If you’ve hung around the orchid growing community long enough, you’ve probably heard the statement “good roots means a good plant.” While accepting that at face value, little do folks look into the details of that statement and think about what it means to their culture of orchids. Let’s start with some root “basics”:
1. Root cells serve to regulate the flow of water and nutrients (as water-soluble ions) into the plant, and to regulate gas exchange (mostly carbon dioxide out and oxygen in, but any green roots will carry on photosynthesis, so the opposite flows are also present).
2. The rates at which those occur are determined by physical characteristics of the root cells and by the relative concentrations and electrical charges of the components on either side of the cell wall.
3. A root cell, once grown, is apparently “locked into” the configuration that was appropriate at the time it grew, and cannot change to accommodate a new environment. When repotting, new cells must grow that are attuned to the new environment. That is why one may see the decomposition of the old root system if the plant is moved into a significantly different culture, such as a bark-based medium to Semi-Hydroponics.
4. The functionality of cells in a particular environment is not “all-or-nothing,” but is a matter of degree.
Based upon those tenets, it becomes clear that some of the long-established “rules” are quite well-founded:
1. When repotting, for example, always make sure that new growths (hence new roots) are emerging. Doing so gives the plant the opportunity to grow cells that are appropriate for the environment created by the new medium, and to develop a new root system that will fully support the plant as the old roots start to fail.
2. Likewise, it is important to keep the plant in a low-stress environment for four to six weeks after repotting so the plant can get established. If the new roots have not yet grown enough to fully support the plant, and the old roots are not able to function at 100%, this makes a lot of sense. This is an especially important issue when making a drastic change in media, such as bark-based to mounted, into inert media, or into water culture. It also pays to do whatever you can to encourage root growth, like setting the pot on a seedling heating pad to warm the root zone or the use of root-growth stimulants like KelpMax. Interestingly enough, aerial roots do quite well when submerged in water, as they can apparently regulate water flow better than those that were submerged in the medium.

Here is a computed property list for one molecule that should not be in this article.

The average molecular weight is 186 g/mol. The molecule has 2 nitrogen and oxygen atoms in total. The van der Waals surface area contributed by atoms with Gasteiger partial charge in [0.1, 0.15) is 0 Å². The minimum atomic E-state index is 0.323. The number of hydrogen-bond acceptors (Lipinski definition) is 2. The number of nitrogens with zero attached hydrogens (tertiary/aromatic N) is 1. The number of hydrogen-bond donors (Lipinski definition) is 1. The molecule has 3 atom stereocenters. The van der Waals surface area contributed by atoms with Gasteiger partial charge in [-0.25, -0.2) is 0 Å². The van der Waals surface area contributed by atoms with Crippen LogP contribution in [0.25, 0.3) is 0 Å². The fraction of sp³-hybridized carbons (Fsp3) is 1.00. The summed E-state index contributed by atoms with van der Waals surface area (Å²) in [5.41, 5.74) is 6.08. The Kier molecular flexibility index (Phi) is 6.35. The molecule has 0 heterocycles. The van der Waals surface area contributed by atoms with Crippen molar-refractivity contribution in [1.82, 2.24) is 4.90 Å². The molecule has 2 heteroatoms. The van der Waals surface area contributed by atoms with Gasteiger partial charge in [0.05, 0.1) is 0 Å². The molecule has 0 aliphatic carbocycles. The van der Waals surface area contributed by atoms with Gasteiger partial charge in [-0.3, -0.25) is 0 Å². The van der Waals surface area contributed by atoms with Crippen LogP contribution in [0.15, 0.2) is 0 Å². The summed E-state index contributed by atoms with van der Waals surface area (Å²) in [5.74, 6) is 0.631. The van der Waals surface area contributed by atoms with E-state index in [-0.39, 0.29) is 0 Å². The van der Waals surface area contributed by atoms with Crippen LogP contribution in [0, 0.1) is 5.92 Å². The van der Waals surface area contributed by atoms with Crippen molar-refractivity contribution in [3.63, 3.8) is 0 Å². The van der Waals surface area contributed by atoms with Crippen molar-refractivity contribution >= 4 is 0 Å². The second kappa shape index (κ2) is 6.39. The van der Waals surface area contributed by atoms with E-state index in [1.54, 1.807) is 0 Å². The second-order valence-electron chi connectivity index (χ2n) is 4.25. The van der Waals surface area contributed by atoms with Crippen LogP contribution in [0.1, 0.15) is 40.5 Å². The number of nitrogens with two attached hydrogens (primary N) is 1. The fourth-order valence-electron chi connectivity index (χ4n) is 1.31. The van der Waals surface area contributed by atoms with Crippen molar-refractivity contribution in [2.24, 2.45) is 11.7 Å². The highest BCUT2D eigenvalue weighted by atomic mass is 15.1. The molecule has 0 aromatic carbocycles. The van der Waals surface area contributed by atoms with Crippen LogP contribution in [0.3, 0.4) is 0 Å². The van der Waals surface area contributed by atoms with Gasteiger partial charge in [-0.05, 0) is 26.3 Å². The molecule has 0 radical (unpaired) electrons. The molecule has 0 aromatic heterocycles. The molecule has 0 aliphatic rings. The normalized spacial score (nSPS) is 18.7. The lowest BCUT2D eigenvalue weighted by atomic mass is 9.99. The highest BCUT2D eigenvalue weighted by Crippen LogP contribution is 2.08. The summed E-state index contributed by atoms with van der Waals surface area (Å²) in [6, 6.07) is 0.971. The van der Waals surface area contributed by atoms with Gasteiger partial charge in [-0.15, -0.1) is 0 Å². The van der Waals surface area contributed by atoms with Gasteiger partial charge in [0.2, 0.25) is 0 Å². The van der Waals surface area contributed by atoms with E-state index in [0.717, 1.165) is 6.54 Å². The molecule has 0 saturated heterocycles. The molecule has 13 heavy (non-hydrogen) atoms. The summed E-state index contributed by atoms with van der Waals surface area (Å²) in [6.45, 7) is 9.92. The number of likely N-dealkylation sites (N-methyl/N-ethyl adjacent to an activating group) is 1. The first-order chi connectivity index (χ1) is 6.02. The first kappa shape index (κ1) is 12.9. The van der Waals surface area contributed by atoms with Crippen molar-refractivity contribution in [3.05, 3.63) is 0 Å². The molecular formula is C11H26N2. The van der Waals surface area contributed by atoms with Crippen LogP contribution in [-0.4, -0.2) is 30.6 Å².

One further thing that relates to media choice is decomposition and gas exchange. We know that decomposing medium can take down a plant quite quickly, but an aspect of that which is not often considered is its effect on gas exchange: as organic media decompose, they tend to become compact and stay quite wet, and it it quite plausible that it’s the compacting of the medium – and not the wetness or decomposition themselves – that is the culprit in the rapid loss of the plant.
As plant respiration occurs, carbon dioxide exits the roots so it can be swept away into the air. If the medium is compacted and wet, the carbon dioxide will not dissipate, but can react with the water to form carbonic acid, which really kills plant tissue quickly. The localized high concentration of carbon dioxide near the roots also limits the plant’s ability to release more, essentially “choking” the gas exchange process.
It seems likely that the open, airy structure of the lightweight expanded clay aggregate (LECA) medium – permitting lots of gas exchange – is why constantly-wet roots don’t rot in semi-hydroponic culture. Some experts feel that a lot of flushing with fresh water (carrying lots of oxygen) is beneficial to the plant, so the watering regimen used in semi-hydroponics – heavy flushing from the top – may also play a role in plant health.
Further, the fact that there is no potential of medium decomposition means that we have eliminated another potential source of stress on the root system, and one response to stress is the generation of phenolic compounds. Designed to be released into the root environment in order to fend off external diseases and competition from other plants, the compounds are also toxic to the orchid’s own roots. Reducing the need for self defense reduces the possibility of self-destruction.
One last comment: the vast majority of the orchids we grow are epiphytes or semi-terrestrials such as paphiopedilums. Accordingly, their roots are designed to function in open air, attached to tree branches, or just under the surface of the leaf litter on a forest floor (could those “hairs” on paph roots be there in order to provide air space between the roots and the litter?). Potting a plant in any medium is for our benefit, not the plant’s, so we had better make sure that the conditions within the medium are not detrimental to the functioning of the roots.
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